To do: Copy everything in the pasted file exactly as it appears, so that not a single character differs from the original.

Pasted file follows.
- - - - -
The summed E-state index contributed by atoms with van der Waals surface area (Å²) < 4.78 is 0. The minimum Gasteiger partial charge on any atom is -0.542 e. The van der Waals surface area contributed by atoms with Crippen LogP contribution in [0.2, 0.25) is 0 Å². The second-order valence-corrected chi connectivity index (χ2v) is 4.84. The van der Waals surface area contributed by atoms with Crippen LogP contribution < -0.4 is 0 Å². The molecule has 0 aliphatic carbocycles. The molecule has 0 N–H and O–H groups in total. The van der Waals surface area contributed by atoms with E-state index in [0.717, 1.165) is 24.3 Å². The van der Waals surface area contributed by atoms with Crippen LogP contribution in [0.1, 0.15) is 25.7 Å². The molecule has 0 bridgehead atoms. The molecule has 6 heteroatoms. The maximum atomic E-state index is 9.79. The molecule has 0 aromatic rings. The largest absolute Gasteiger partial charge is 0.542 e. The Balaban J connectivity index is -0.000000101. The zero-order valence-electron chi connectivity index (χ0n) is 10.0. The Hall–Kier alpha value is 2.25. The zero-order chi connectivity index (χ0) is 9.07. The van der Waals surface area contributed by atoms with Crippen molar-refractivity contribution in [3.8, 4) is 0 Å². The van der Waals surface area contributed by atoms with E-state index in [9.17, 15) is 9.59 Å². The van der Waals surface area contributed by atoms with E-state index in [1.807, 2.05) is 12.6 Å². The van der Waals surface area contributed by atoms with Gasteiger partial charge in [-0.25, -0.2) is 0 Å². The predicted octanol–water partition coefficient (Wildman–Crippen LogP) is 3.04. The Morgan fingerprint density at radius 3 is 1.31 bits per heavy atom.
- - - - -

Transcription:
The summed E-state index contributed by atoms with van der Waals surface area (Å²) < 4.78 is 0. The minimum Gasteiger partial charge on any atom is -0.542 e. The van der Waals surface area contributed by atoms with Crippen LogP contribution in [0.2, 0.25) is 0 Å². The second-order valence-corrected chi connectivity index (χ2v) is 4.84. The van der Waals surface area contributed by atoms with Crippen LogP contribution < -0.4 is 0 Å². The molecule has 0 aliphatic carbocycles. The molecule has 0 N–H and O–H groups in total. The van der Waals surface area contributed by atoms with E-state index in [0.717, 1.165) is 24.3 Å². The van der Waals surface area contributed by atoms with Crippen LogP contribution in [0.1, 0.15) is 25.7 Å². The molecule has 0 bridgehead atoms. The molecule has 6 heteroatoms. The maximum atomic E-state index is 9.79. The molecule has 0 aromatic rings. The largest absolute Gasteiger partial charge is 0.542 e. The Balaban J connectivity index is -0.000000101. The zero-order valence-electron chi connectivity index (χ0n) is 10.0. The Hall–Kier alpha value is 2.25. The zero-order chi connectivity index (χ0) is 9.07. The van der Waals surface area contributed by atoms with Crippen molar-refractivity contribution in [3.8, 4) is 0 Å². The van der Waals surface area contributed by atoms with E-state index in [9.17, 15) is 9.59 Å². The van der Waals surface area contributed by atoms with E-state index in [1.807, 2.05) is 12.6 Å². The van der Waals surface area contributed by atoms with Gasteiger partial charge in [-0.25, -0.2) is 0 Å². The predicted octanol–water partition coefficient (Wildman–Crippen LogP) is 3.04. The Morgan fingerprint density at radius 3 is 1.31 bits per heavy atom.